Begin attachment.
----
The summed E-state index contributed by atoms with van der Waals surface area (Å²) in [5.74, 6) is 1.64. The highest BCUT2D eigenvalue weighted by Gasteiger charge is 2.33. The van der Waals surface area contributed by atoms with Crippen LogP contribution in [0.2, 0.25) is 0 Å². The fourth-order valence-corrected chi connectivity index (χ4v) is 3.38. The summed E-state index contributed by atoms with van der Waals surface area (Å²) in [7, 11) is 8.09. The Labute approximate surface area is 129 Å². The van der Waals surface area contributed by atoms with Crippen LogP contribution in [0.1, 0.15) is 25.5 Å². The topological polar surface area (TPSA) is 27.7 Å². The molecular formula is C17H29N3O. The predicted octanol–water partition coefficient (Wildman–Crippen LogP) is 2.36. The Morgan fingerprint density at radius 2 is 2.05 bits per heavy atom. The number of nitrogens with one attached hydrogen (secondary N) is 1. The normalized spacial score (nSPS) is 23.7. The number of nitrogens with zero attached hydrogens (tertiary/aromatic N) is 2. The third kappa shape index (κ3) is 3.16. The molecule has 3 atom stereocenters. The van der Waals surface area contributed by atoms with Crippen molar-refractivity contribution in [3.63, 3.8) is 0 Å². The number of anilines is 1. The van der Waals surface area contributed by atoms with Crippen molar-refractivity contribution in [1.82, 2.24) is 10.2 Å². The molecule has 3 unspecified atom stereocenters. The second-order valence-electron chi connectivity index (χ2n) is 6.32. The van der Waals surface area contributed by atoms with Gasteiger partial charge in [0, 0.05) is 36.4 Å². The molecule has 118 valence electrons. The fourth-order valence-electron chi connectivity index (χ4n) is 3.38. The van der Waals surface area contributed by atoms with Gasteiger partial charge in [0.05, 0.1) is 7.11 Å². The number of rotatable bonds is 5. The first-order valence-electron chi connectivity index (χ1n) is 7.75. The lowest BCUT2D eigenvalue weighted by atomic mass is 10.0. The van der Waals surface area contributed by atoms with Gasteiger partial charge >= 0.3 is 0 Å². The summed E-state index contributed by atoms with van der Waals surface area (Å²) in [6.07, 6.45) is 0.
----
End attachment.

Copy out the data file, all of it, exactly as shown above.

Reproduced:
The summed E-state index contributed by atoms with van der Waals surface area (Å²) in [5.74, 6) is 1.64. The highest BCUT2D eigenvalue weighted by Gasteiger charge is 2.33. The van der Waals surface area contributed by atoms with Crippen LogP contribution in [0.2, 0.25) is 0 Å². The fourth-order valence-corrected chi connectivity index (χ4v) is 3.38. The summed E-state index contributed by atoms with van der Waals surface area (Å²) in [7, 11) is 8.09. The Labute approximate surface area is 129 Å². The van der Waals surface area contributed by atoms with Crippen LogP contribution in [0.1, 0.15) is 25.5 Å². The topological polar surface area (TPSA) is 27.7 Å². The molecular formula is C17H29N3O. The predicted octanol–water partition coefficient (Wildman–Crippen LogP) is 2.36. The Morgan fingerprint density at radius 2 is 2.05 bits per heavy atom. The number of nitrogens with one attached hydrogen (secondary N) is 1. The normalized spacial score (nSPS) is 23.7. The number of nitrogens with zero attached hydrogens (tertiary/aromatic N) is 2. The third kappa shape index (κ3) is 3.16. The molecule has 3 atom stereocenters. The van der Waals surface area contributed by atoms with Crippen molar-refractivity contribution in [3.63, 3.8) is 0 Å². The number of anilines is 1. The van der Waals surface area contributed by atoms with Crippen molar-refractivity contribution in [1.82, 2.24) is 10.2 Å². The molecule has 3 unspecified atom stereocenters. The second-order valence-electron chi connectivity index (χ2n) is 6.32. The van der Waals surface area contributed by atoms with Gasteiger partial charge in [0, 0.05) is 36.4 Å². The molecule has 118 valence electrons. The fourth-order valence-electron chi connectivity index (χ4n) is 3.38. The van der Waals surface area contributed by atoms with Gasteiger partial charge in [0.05, 0.1) is 7.11 Å². The number of rotatable bonds is 5. The first-order valence-electron chi connectivity index (χ1n) is 7.75. The lowest BCUT2D eigenvalue weighted by atomic mass is 10.0. The van der Waals surface area contributed by atoms with Gasteiger partial charge >= 0.3 is 0 Å². The summed E-state index contributed by atoms with van der Waals surface area (Å²) in [6.07, 6.45) is 0.